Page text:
The Long Road Home

One could say that life is made up of roads or, more specifically, the art of navigation. Each decision keeps us on one road while keeping us off another. Freeways of possibilities and side streets of consequence snake endlessly before us. Regardless of the road, no matter how it’s paved, it will always have direction. Regardless of direction, no matter where we are headed, we all seek one destination. We truck, speed or crawl in whatever direction we perceive home to be. It’s on these roads, along with everyone else, we find Shawn.

“Okay. Well, um. I really had a difficult upbringing as a child.”

Shawn’s childhood was a several-car-pileup of abuse, abandonment and hurt. He was born in the early 70s to an absent father and a disabled mother. Along with many emotional disabilities, Shawn’s mother was also blind. He doesn’t remember much about that time but he does, however, remember a fire. A fire that ended up destroying more than the apartment complex in which they were living. This fire came to be a significant fork in the road for Shawn, his baby brother and his mother. As the fire exposed the foundation of the complex, it also exposed the two young boys’ living conditions in the California social system.

“I was 3 when we were taken from my mother. My brother was like 6 months old, or something like that. We were taken from my mother by the social services department.

“I remember the fire happened at night. I remember spending the night in my social worker’s office, sleeping on the couch. And that is, like, my first recollection of all my abuse.”

Like brakes slamming on the highway, Shawn’s family came to a screeching halt. His mother’s condition functioned like a faulty seat belt, allowing Shawn to be ejected instead of anchored. Through the windshield and into the arms of a system as cold as the road he was now tethered to, Shawn sped away from everything he had ever known. The road forked again with Shawn’s induction into the foster system, leading into a steep decline filled with potholes and harsh turns.

“So at 5 or 6, I started showing emotional problems, which is about the time I started getting abused.

“I remember getting what was called ‘cold bath therapy.’ I would be grabbed, clothes and all, and dunked underwater. Or I would get beaten with a ruler. I went to school with visible injuries.”

Abuse was the toll one had to pay on this new road. This toll lacked reason and mercy. At an increasing rate, Shawn experienced abuse daily, like passing scenery on a long drive. Alongside the physical abuse came the mental. Shawn’s biological mother, who visited him regularly, died when he was 6, but Shawn wasn’t informed for at least another two years. Once Shawn discovered the truth, he decided to start skipping over the median and pursuing new roads on his own.

“That’s when my life started taking a drastic turn. At that point, I had nothing. I lost it. I started running away. I would go to school and then run out the doors. I would hang out all day on the streets.”

Shawn ended up threatening one foster parent’s life, and a week later he was taken back into the social care system. This is where the road forked yet again. What followed was a series of switchbacks. In and out of different facilities, wards and jails, Shawn’s life became a spider web of crisscrossing roads and destinations. Every destination came with an expiration date and a getaway route already mapped out. Down each road, Shawn waded through a sea of medication, always ready to run away.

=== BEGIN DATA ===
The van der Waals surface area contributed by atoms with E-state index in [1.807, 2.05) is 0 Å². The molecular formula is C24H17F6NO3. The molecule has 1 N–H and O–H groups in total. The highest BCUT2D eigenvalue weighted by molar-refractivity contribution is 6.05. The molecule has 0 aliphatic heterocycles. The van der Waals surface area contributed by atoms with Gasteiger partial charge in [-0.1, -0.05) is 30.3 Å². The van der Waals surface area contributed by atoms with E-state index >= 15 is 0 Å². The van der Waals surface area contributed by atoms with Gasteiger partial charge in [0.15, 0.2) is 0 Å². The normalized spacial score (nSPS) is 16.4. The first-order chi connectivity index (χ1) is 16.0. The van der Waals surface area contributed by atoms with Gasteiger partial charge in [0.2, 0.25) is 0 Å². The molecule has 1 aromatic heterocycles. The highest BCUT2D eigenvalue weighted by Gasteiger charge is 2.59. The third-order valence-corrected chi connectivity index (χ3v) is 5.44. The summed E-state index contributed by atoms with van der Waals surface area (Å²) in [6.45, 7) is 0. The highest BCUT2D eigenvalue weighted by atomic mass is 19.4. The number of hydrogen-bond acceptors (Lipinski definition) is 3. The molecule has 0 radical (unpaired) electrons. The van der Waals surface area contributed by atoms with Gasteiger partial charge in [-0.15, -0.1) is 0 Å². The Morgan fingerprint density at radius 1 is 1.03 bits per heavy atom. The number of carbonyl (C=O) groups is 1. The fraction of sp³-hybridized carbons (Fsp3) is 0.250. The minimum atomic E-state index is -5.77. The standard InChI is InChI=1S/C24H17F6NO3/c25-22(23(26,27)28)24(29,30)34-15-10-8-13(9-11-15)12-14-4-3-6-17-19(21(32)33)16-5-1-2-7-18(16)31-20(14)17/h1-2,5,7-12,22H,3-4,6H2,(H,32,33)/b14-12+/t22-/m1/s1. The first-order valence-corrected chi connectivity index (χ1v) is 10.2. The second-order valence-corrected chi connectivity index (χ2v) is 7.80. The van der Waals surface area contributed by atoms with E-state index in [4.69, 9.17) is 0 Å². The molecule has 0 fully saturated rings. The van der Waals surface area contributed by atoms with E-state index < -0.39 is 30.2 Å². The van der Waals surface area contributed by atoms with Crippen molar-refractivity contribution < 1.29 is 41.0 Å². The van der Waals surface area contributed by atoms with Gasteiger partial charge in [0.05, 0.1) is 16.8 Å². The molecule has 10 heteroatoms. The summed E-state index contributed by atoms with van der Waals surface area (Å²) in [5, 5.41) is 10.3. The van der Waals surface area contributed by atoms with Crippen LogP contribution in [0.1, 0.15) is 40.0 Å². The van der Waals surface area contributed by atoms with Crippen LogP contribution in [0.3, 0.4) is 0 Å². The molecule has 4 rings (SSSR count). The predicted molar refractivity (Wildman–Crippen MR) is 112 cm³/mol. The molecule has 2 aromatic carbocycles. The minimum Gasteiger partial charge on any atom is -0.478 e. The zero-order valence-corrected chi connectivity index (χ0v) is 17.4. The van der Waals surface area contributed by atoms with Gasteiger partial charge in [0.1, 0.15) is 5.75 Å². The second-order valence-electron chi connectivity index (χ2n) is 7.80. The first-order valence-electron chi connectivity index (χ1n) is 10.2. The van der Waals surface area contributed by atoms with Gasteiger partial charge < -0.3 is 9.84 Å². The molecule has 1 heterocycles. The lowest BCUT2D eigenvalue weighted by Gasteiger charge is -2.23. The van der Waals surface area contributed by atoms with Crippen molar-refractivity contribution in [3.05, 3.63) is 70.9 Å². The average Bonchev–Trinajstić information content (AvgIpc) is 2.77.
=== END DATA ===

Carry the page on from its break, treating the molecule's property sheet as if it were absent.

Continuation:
As he was journeying down these winding roads early in life, Shawn picked up many a hitchhiker along the way. Anger was one of the first to occupy a seat in Shawn’s convoy. The teen lashed out against authority in the many group homes in which he lived, disobeying curfews and vandalizing the facilities. Self-harm was also offered a passenger seat in his life. He began cutting himself and stabbing staples into his arms. To this day, a freeway of scar tissue on his arms can be traced. These passengers gave Shawn directions, and he often listened to them. They led him to alcohol and violence. Two times they tried their best to guide him to suicide. Both times, however, he barely missed the exit.

“I just lost it. I went crazy. I pulled the toilet off the wall and broke it. I grabbed the porcelain of the toilet and, um, started slicing my arms open. I felt like I had nothing, and I just didn’t know what to do.”

Porcelain shards, like little white keys, pressed into his arms, hoping to unlock a better life. These roads, many times, were not fair. Shawn’s path was anything but fair. By the time he aged out of the system, Shawn had seen everyone from parents to judges abandon him. The scars on the outside of his body matched the ones inside. Shawn found himself living with a family with whom he had briefly lived before. This family introduced Shawn to a new road — a road going in a very different direction than the others.

“They took me back in. You know, they gave me responsibilities. Taught me how to work for stuff I wanted. I also started going to church with their neighbor, and that’s when my life started changing. And then, I started getting involved with the youth ministry there. Then my life started to really get better.”

Shawn began to follow this different road. It took him places like church, and volunteer work at church. Things started to level off, and for a brief time, Shawn’s life seemed to be set on cruise control along this new route.